Consultant on human rhinovirus challenge studies in COPD
Dr Mallia is a Clinical Senior Lecturer in Respiratory Medicine at the National Heart and Lung Institute (NHLI), Imperial College London. He qualified in medicine from the University of Malta and following clinical training in Malta and the UK, he joined Professor’s Johnston’s group as a PhD student in 2001. Following completion of his PhD and his clinical training, he returned to Imperial College initially as an NIHR Clinical Lecturer and subsequently as Senior Lecturer. With Professor Johnston, he developed a human model of COPD exacerbation using experimental rhinovirus infection in COPD patients, successfully demonstrating that this is a safe and valid model, providing novel insights into the mechanisms of virus-induced exacerbations.
In addition, he has contributed to clinical and experimental studies in asthma. He demonstrated that secondary bacterial infection is common following rhinovirus infection in COPD and is related to rhinovirus-induced degradation of antimicrobial peptides. He is currently undertaking further studies into the role of viruses and bacteria in COPD exacerbations and the mechanisms of susceptibility to infection in COPD. He has to date successfully infected over 50 patients with COPD with rhinovirus.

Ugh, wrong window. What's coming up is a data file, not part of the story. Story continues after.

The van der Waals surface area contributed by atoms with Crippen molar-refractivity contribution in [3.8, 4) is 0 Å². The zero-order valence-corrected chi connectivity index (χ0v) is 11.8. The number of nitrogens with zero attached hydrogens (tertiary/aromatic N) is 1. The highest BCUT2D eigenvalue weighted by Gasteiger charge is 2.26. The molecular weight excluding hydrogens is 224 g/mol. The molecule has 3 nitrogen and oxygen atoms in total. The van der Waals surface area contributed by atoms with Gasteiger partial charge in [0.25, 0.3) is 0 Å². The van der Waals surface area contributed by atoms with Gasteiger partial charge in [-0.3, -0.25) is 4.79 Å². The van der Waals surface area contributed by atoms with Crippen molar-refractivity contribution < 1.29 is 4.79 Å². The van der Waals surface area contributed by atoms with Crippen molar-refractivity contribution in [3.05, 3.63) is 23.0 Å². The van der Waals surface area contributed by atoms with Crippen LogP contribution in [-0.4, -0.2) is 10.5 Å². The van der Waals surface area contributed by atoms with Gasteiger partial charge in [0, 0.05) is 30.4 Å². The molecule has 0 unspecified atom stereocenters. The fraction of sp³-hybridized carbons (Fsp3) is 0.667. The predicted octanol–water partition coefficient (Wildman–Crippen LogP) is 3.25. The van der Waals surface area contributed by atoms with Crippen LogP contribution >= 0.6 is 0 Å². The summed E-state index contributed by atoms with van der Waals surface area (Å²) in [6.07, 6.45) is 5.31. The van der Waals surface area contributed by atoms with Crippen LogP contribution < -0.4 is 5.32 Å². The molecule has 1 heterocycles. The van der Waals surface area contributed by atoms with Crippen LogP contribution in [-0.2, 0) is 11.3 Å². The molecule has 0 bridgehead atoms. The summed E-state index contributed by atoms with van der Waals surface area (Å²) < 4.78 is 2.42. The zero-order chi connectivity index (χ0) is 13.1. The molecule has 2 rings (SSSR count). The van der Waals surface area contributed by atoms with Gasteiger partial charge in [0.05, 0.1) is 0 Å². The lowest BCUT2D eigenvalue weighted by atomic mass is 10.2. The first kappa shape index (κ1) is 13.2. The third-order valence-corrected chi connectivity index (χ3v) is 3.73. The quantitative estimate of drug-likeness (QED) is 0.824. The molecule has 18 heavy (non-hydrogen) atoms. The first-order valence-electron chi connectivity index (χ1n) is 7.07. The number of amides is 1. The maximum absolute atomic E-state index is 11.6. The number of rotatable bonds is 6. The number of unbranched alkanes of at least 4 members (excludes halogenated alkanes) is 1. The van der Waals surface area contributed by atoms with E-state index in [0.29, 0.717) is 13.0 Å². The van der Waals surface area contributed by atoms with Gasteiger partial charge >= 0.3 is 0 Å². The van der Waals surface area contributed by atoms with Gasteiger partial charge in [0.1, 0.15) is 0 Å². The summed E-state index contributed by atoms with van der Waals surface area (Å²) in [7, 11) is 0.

Consultant on human RSV & influenza challenge studies & immunology
Dr Chiu is a Clinical Senior Lecturer and Honorary Consultant in the Department of Infectious Disease, Imperial College London. He underwent his basic medical training at Cambridge and Oxford Universities, and later was awarded a Wellcome Trust Clinical Research Training fellowship to undertake a PhD with Charles Bangham at Imperial College London, investigating gene transcription signatures of the early CD8+ T cell response to acute viral infection. On completion of his specialist clinical training, he was awarded an MRC Clinician Scientist fellowship and furthered his research by working with Rafi Ahmed’s group at Emory University, examining adaptive immune responses to influenza and varicella zoster virus vaccines.
His research interests focus mainly on B and T cell immunity to recurrent viral infections, including respiratory syncytial virus (RSV) and influenza, with a particular emphasis on the development of better vaccines. He leads a group primarily using experimental infection of volunteers to investigate systemic and mucosal immunity against RSV and influenza. These highly specialised models provide a unique opportunity to examine correlates and mechanisms of protection and disease severity in human beings. The work now encompasses early phase clinical trials as well as fundamental studies of human immunity.